She smiled at the bird feeder outside her window. A bird-watching bicycle tour had brought Bill to her father’s farm. He slept in the barn, and in the morning, she’d fried him an egg. He came calling five more times before she finally confessed that she didn’t know how to cook anything except fried eggs. He’d kissed her, audaciously, right there in the kitchen, and told her he loved fried eggs as much as he loved her.
A gentle hand on her shoulder turned her thoughts from that first kiss. A girl leaned in to peck Gramma Dee’s cheek.
Gramma Dee blinked. “You’re Susan, right?” The girl nodded. Gramma Dee put her hand over Susan’s. “Sweetheart, Bill’s bird feeder…”
Susan nodded then she leaned close to Gramma Dee’s right ear. “Jessie’s gone to get some seed.”
Gramma Dee smiled and looked out the window again. “Bill must have loved those birds, because he visited so much,” she chuckled, but the girl was gone.
She eased her rickety body upright and walked her fingers across a low cabinet to her chair. She sagged into its comforting embrace, pulling her blanket over her bare legs. She picked up the newspaper to check the date. It seemed like her memories all happened an impossibly long time ago. Still here, she thought to herself.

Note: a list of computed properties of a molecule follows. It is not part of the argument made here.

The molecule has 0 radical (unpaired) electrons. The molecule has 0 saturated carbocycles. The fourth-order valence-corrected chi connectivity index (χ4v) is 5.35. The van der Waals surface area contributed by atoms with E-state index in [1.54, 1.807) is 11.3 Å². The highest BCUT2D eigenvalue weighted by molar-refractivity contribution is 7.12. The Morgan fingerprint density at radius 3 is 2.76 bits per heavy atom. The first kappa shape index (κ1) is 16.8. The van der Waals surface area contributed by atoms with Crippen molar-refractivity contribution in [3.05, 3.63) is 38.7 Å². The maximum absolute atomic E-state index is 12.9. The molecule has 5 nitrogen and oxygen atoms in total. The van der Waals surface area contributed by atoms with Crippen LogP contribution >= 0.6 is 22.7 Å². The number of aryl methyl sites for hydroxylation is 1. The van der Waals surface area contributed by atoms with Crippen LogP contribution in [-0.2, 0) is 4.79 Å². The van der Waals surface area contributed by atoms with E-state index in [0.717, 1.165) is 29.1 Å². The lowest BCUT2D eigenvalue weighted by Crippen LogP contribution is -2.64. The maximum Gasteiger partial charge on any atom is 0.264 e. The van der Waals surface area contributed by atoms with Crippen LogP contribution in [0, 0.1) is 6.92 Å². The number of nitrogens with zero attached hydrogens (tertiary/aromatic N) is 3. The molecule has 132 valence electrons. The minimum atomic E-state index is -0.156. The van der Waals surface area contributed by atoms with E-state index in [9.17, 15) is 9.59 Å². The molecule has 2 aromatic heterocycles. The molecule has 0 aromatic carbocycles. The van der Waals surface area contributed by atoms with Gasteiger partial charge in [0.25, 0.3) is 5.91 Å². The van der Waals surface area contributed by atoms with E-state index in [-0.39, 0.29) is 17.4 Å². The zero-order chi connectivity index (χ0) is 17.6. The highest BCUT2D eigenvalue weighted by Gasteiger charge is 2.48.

A smiling girl set a fried egg down on her table.
“Oh,” Gramma Dee chortled, “Who told you I liked fried egg?”
The girl smiled broadly. “You did.”
Gramma Dee frowned for a moment, puzzled. Then she looked at the girl again. “You’re Susan, aren’t you?”
The girl nodded. “I’m Jessie’s wife.”
“Oh, yes,” Gramma Dee bobbed her head. Jessie was her favorite grandson. Susan seemed like a lovely wife for him. She smiled a lot and she could fry an egg. “Did you know my husband Bill? He loved fried eggs. He told me so once in the kitchen.” Susan nodded, patted Gramma Dee’s hand, and got up to clear the dishes.
Gramma Dee’s eyes eyes followed her out, stopping to rest on Bill’s picture on the old cabinet. He wore a helmet at a jaunty angle on a Pacific beach somewhere. They’d married just two weeks before he shipped off to war. Their daughter was born nine months and ten days after the wedding, but it had taken two months for the happy news to reach Bill. “Sure Shot” she’d written on the picture and he’d laughed as he proudly showed his buddies. When he returned a year later, they had never parted again. She sighed. Still here, she thought to herself.
She stood and slowly followed her fingers back to bed. She pulled the blankets up, closed her eyes, and offered a little prayer that she might never open them again.
Kit Fox lives in New England and spends her days panicking about whatever is not being done while she’s doing something else. We assure you, it’s all really quite funny once you get to know her.